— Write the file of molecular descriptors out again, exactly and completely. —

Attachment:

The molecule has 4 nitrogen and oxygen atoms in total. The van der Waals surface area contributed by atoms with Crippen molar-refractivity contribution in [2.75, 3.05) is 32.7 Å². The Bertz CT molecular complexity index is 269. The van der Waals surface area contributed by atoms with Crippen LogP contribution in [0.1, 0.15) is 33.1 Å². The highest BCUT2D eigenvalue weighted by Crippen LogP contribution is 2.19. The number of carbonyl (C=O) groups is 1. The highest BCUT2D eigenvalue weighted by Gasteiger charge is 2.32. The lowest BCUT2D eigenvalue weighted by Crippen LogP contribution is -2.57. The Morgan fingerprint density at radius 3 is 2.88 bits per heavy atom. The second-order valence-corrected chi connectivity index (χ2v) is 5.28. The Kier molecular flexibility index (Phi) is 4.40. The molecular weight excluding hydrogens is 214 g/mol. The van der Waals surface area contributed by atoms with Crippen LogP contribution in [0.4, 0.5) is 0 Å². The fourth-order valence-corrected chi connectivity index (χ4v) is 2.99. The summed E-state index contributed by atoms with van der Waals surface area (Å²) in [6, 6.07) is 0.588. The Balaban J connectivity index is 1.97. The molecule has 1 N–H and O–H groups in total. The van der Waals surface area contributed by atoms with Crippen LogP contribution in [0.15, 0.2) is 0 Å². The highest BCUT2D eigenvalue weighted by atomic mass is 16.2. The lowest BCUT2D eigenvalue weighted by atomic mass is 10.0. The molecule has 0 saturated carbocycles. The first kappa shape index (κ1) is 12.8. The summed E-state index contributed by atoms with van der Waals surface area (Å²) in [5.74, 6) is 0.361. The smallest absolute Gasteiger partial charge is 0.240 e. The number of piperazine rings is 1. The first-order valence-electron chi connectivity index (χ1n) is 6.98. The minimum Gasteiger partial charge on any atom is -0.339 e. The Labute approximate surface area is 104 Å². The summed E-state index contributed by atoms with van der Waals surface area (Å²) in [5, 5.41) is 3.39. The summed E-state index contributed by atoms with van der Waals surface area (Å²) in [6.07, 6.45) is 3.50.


The molecule has 4 nitrogen and oxygen atoms in total. The van der Waals surface area contributed by atoms with Crippen molar-refractivity contribution in [2.75, 3.05) is 32.7 Å². The Bertz CT molecular complexity index is 269. The van der Waals surface area contributed by atoms with Crippen LogP contribution in [0.1, 0.15) is 33.1 Å². The highest BCUT2D eigenvalue weighted by Crippen LogP contribution is 2.19. The number of carbonyl (C=O) groups is 1. The highest BCUT2D eigenvalue weighted by Gasteiger charge is 2.32. The lowest BCUT2D eigenvalue weighted by Crippen LogP contribution is -2.57. The Morgan fingerprint density at radius 3 is 2.88 bits per heavy atom. The second-order valence-corrected chi connectivity index (χ2v) is 5.28. The Kier molecular flexibility index (Phi) is 4.40. The molecular weight excluding hydrogens is 214 g/mol. The van der Waals surface area contributed by atoms with Crippen LogP contribution in [0.4, 0.5) is 0 Å². The fourth-order valence-corrected chi connectivity index (χ4v) is 2.99. The summed E-state index contributed by atoms with van der Waals surface area (Å²) in [6, 6.07) is 0.588. The Balaban J connectivity index is 1.97. The molecule has 1 N–H and O–H groups in total. The van der Waals surface area contributed by atoms with Crippen LogP contribution in [0.15, 0.2) is 0 Å². The highest BCUT2D eigenvalue weighted by atomic mass is 16.2. The lowest BCUT2D eigenvalue weighted by atomic mass is 10.0. The molecule has 0 saturated carbocycles. The first kappa shape index (κ1) is 12.8. The summed E-state index contributed by atoms with van der Waals surface area (Å²) in [5.74, 6) is 0.361. The smallest absolute Gasteiger partial charge is 0.240 e. The number of piperazine rings is 1. The first-order valence-electron chi connectivity index (χ1n) is 6.98. The minimum Gasteiger partial charge on any atom is -0.339 e. The Labute approximate surface area is 104 Å². The summed E-state index contributed by atoms with van der Waals surface area (Å²) in [5, 5.41) is 3.39. The summed E-state index contributed by atoms with van der Waals surface area (Å²) in [6.07, 6.45) is 3.50.